LISA Pathfinder (LPF), ESA’s demonstrator for spaceborne observations of gravitational waves, is ready to leave for Europe’s Spaceport in Kourou, French Guiana, where it is scheduled for launch on a Vega rocket later this year, having completed extensive testing and final integration at IABG’s test center in Ottobrunn, near Munich, Germany.
LISA Pathfinder project manager, César García Marirrodriga, described the recent testing to Aerospace Testing International: “LPF has been tested like any other spacecraft. Environmental tests at unit, sub-system or system level included static load, sine vibration, random loads, vibro-acoustic loads, thermal vacuum, thermal balance (with solar simulator), etc. The test loads are defined, at each level of integration, using the expected environment and applying adequate qualification and/or acceptance margins. We also performed EMC (electro-magnetic compatibility) and radio transmission tests. But LPF is special on many accounts; so we also tested for magnetic cleanliness of all spacecraft components or for high-vacuum outgassing of materials around the ‘test-mass’.
“On the test-mass itself, we also measured quantum yield (electrons emission when subject to UV photons), magnetic susceptibility, homogeneity and inner voids … The testing of the optical metrology subsystem was also a challenge, as we want to discriminate pico-metres and the lab environment must be tightly controlled.”
However testing such a unique piece of equipment here on Earth has its limits: “In LPF we have replicated the planned in-orbit experiments and measurements with similar or identical equipment,” says Marirrodriga. “But one cannot have a 2kg free-floating mass or a spacecraft subject to micro-Newton thrusters on Earth!”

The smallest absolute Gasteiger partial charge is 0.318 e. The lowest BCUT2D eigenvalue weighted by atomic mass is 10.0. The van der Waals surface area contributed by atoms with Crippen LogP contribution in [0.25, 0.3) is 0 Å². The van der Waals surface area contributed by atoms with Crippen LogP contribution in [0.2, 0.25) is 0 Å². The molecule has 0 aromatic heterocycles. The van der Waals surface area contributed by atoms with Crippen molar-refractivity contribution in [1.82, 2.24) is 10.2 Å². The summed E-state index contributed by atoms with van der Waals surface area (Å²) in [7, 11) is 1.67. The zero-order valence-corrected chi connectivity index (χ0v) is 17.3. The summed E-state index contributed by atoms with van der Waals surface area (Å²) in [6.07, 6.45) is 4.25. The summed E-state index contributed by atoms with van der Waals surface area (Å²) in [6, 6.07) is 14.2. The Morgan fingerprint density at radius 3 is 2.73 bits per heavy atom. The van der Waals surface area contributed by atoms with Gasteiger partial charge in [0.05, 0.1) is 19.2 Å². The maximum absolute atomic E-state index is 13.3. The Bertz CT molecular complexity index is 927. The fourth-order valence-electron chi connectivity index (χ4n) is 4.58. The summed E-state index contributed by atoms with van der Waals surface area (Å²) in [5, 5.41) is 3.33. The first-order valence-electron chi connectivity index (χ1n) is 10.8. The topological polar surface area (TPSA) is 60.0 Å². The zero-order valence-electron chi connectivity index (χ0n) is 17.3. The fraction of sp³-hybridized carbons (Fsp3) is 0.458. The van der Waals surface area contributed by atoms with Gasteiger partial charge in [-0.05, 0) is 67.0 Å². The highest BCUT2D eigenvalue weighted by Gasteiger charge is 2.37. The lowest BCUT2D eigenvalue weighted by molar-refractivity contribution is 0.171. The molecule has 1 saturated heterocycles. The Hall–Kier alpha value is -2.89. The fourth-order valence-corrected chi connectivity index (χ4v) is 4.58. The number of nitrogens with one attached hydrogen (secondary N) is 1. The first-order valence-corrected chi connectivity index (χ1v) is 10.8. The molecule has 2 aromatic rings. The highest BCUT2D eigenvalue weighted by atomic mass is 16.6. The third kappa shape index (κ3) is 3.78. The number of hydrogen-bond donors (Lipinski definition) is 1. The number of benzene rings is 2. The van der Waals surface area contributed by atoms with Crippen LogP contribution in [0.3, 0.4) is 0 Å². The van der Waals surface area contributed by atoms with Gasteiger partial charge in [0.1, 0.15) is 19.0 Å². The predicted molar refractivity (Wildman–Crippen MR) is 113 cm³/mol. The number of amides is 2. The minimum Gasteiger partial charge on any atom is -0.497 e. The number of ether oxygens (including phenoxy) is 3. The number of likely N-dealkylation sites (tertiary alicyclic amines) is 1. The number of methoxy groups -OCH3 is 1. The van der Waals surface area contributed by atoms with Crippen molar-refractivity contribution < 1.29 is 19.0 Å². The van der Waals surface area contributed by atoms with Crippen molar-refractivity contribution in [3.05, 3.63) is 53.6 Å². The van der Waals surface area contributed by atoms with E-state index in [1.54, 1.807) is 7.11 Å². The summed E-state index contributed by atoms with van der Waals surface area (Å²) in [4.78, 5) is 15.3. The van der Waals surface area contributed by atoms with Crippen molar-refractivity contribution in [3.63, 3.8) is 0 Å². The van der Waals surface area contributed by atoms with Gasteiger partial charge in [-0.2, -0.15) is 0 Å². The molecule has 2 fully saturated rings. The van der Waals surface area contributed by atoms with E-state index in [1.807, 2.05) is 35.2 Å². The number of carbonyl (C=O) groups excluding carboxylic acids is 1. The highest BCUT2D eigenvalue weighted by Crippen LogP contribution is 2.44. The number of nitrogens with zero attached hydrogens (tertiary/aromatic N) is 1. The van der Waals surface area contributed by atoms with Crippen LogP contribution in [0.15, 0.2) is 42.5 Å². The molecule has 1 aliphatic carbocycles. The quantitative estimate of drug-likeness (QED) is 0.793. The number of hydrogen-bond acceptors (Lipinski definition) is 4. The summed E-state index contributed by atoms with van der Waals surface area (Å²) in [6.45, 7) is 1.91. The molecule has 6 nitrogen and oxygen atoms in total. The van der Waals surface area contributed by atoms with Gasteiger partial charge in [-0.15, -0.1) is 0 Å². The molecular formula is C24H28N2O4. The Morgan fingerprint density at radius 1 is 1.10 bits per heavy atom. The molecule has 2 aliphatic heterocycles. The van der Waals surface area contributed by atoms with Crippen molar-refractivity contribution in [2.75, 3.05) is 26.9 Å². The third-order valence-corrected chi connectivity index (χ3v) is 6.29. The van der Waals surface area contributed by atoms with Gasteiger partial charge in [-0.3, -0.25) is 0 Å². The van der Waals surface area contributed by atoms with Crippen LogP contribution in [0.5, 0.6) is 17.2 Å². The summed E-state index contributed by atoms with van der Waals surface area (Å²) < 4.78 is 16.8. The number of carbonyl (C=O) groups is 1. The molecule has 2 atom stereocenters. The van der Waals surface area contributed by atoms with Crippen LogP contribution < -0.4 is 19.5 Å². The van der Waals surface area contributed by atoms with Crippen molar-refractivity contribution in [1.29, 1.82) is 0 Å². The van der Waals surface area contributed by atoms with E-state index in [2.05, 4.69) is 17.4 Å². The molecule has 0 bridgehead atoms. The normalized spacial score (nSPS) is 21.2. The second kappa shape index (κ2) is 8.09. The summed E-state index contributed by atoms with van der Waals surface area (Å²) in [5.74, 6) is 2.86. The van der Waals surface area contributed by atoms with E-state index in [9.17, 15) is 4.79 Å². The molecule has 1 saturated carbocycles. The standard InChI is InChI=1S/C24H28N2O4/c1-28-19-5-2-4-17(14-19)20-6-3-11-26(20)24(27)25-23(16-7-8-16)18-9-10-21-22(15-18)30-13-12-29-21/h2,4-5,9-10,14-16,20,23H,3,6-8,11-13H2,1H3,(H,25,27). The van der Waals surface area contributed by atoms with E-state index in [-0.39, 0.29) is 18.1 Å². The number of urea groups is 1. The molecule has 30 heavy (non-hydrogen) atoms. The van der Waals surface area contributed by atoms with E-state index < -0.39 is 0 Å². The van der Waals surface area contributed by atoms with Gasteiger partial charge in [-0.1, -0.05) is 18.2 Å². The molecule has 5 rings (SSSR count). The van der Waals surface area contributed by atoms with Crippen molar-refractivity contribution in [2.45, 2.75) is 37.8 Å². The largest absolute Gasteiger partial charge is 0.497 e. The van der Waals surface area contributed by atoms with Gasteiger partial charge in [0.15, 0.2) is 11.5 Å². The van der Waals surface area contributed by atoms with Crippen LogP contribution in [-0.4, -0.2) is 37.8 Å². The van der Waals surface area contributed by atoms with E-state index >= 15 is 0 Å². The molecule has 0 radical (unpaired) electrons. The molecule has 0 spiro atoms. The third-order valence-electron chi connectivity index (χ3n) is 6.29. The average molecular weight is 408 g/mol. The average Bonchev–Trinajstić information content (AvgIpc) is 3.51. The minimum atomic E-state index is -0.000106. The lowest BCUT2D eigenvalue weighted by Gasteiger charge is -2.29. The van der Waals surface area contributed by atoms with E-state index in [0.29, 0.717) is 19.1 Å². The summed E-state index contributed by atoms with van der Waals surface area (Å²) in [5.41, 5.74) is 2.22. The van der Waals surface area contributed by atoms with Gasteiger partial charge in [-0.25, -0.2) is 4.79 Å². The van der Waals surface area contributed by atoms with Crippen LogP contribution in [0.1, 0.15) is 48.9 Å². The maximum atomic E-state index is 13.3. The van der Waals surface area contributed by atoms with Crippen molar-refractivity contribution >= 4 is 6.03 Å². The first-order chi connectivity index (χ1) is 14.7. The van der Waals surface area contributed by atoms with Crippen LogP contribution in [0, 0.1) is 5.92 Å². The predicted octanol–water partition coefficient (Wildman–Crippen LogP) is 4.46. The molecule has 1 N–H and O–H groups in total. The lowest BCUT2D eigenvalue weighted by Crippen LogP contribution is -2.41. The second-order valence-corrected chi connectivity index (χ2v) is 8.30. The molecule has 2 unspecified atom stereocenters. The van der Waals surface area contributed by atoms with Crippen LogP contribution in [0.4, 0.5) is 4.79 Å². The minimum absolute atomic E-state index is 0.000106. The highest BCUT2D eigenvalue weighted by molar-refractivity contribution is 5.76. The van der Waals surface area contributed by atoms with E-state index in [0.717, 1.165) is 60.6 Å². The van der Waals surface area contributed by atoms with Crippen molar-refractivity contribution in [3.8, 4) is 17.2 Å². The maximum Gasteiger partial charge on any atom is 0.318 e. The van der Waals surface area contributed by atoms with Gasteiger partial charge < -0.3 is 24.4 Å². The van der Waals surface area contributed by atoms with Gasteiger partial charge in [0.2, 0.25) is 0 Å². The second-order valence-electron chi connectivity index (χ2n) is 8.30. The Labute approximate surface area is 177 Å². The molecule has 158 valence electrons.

LISA Pathfinder will conduct inflight testing of the concept of low-frequency gravitational wave detection. It will put two test masses in a near-perfect gravitational free-fall, and control and measure their motion with unprecedented accuracy. To do this, it will use inertial sensors, a laser metrology system, a drag-free control system and an ultra-precise micro-propulsion system.
The mission aims to demonstrate, in a space environment, that free-falling bodies follow geodesics in space-time, by more than two orders of magnitude better than any past, present, or planned mission. This requires extraordinary measurement techniques using lasers, with the test masses flying freely in space, each shielded by a surrounding spacecraft from all extraneous influences, such as the solar wind.
September 11, 2015